Efficient Burning Techniques
The key is to burn small, hot fires, using hardwood – that will minimize creosote accumulation and maximize heat output. Keep fires burning hot with flames, not smoldering with a lot of smoke. Be careful not to add to much firewood. In a fireplace, keep the top of the flames visible below the fireplace opening. In a woodstove, keep the flames confined to the woodstove itself. With glass doors, keep the doors wide open with the screen closed for a good half hour after starting the fire. When you see the fire is burning well, close the doors a set any draft controls It’s better to add smaller loads more often than to cram in a lot of wood trying to get an all-day burn. When you’re ready to put out a fire, separate the logs by moving them to the side of the fireplace or stand them on end in the back of the fireplace. Close the screen or glass doors tightly, but don’t close the damper until you’re sure the fire and coals are completely out.
Brick Masonry Cleaning Guide Red Brick – Textured & Smooth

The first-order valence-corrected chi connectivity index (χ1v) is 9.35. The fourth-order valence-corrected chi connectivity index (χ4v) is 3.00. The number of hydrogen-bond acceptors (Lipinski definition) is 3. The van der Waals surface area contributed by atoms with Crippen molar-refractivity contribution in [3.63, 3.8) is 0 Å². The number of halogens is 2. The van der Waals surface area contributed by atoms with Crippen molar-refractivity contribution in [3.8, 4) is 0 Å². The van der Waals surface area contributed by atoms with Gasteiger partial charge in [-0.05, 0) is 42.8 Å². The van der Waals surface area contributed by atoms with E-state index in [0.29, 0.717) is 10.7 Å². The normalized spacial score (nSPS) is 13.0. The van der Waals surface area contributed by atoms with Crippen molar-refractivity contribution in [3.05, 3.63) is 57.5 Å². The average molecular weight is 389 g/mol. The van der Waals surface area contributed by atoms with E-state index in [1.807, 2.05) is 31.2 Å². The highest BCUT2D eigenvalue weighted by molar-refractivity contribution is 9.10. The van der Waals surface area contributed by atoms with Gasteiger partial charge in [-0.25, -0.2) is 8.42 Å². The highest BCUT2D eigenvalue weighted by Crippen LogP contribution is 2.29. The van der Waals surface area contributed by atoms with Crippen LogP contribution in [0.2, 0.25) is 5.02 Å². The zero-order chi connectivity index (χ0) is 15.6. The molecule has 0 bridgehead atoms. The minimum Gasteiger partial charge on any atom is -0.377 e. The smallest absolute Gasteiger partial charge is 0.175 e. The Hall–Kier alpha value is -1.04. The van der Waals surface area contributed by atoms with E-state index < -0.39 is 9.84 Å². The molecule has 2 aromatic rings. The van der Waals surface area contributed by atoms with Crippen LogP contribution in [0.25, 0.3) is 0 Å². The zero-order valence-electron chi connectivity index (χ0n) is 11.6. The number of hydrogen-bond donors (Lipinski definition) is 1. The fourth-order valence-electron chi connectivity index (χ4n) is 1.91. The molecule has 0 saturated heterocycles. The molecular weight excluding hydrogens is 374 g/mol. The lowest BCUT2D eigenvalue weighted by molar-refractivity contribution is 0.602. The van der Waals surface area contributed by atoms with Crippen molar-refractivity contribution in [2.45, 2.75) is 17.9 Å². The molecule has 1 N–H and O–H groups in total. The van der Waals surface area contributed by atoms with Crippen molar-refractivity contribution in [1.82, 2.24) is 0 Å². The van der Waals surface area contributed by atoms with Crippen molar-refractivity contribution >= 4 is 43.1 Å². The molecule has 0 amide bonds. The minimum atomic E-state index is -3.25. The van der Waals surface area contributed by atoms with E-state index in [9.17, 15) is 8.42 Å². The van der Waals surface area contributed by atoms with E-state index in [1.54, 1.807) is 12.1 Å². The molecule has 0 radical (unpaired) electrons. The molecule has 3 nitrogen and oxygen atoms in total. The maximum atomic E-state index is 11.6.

This category includes all red through-the-body brick.
Brick in this category may be cleaned by the bucket and brush method, high water pressure method. or by sandblasting. in the two “wet'” systems, a 10% solution or mutiatic acid may be used, or approved commercial cleaning compounds.
Red Brick – Heavy Sand Finish
This category includes all red through-the-body brick with various applied heavy sand finish faces.
Brick in this category may best be cleaned by the bucket and brush method. using plain water and scrub brush or with lightly applied high pressure water system, with plain water being used. Sandblast cleaning is not recommended. if mortar stains are excessive. use or cleaning compounds may be required.
Brown Brick (Manganese Body), Iron-Spot, Gray. Buff & White
This category includes all textured and sand finish brick with through-the-body colors other than natural red.